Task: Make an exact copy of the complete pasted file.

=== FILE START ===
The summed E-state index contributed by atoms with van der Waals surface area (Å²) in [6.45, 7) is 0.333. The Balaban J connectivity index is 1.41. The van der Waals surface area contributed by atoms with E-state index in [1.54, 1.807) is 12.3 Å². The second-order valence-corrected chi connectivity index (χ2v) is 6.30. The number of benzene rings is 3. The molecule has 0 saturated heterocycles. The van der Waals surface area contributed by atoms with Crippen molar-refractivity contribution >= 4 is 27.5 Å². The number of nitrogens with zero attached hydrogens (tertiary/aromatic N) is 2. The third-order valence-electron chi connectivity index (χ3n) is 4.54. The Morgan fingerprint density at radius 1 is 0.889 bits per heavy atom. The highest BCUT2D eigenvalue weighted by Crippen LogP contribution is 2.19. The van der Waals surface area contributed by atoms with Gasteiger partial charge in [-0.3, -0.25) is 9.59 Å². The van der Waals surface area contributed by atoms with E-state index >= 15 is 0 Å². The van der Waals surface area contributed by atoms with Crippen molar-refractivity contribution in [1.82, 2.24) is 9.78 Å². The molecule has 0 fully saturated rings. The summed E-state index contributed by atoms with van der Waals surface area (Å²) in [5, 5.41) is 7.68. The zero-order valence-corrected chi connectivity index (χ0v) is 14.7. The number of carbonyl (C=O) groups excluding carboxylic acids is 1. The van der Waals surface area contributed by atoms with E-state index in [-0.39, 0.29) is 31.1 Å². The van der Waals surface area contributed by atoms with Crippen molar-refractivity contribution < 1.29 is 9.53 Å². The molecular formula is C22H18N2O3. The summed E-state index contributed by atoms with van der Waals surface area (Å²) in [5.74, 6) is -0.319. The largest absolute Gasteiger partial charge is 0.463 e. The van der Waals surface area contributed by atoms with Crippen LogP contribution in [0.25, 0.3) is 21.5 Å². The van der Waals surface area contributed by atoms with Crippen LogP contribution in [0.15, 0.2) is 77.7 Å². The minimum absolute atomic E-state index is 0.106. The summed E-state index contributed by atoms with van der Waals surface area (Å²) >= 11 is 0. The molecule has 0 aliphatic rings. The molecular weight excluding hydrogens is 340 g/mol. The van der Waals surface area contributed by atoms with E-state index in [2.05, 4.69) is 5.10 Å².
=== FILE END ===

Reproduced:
The summed E-state index contributed by atoms with van der Waals surface area (Å²) in [6.45, 7) is 0.333. The Balaban J connectivity index is 1.41. The van der Waals surface area contributed by atoms with E-state index in [1.54, 1.807) is 12.3 Å². The second-order valence-corrected chi connectivity index (χ2v) is 6.30. The number of benzene rings is 3. The molecule has 0 saturated heterocycles. The van der Waals surface area contributed by atoms with Crippen molar-refractivity contribution >= 4 is 27.5 Å². The number of nitrogens with zero attached hydrogens (tertiary/aromatic N) is 2. The third-order valence-electron chi connectivity index (χ3n) is 4.54. The Morgan fingerprint density at radius 1 is 0.889 bits per heavy atom. The highest BCUT2D eigenvalue weighted by Crippen LogP contribution is 2.19. The van der Waals surface area contributed by atoms with Gasteiger partial charge in [-0.3, -0.25) is 9.59 Å². The van der Waals surface area contributed by atoms with E-state index >= 15 is 0 Å². The van der Waals surface area contributed by atoms with Crippen molar-refractivity contribution in [1.82, 2.24) is 9.78 Å². The molecule has 0 fully saturated rings. The summed E-state index contributed by atoms with van der Waals surface area (Å²) in [5, 5.41) is 7.68. The zero-order valence-corrected chi connectivity index (χ0v) is 14.7. The number of carbonyl (C=O) groups excluding carboxylic acids is 1. The van der Waals surface area contributed by atoms with E-state index in [-0.39, 0.29) is 31.1 Å². The van der Waals surface area contributed by atoms with Crippen molar-refractivity contribution < 1.29 is 9.53 Å². The molecular formula is C22H18N2O3. The summed E-state index contributed by atoms with van der Waals surface area (Å²) in [5.74, 6) is -0.319. The largest absolute Gasteiger partial charge is 0.463 e. The van der Waals surface area contributed by atoms with Crippen LogP contribution in [0.25, 0.3) is 21.5 Å². The van der Waals surface area contributed by atoms with Crippen LogP contribution in [0.15, 0.2) is 77.7 Å². The minimum absolute atomic E-state index is 0.106. The summed E-state index contributed by atoms with van der Waals surface area (Å²) >= 11 is 0. The molecule has 0 aliphatic rings. The molecular weight excluding hydrogens is 340 g/mol. The van der Waals surface area contributed by atoms with E-state index in [2.05, 4.69) is 5.10 Å².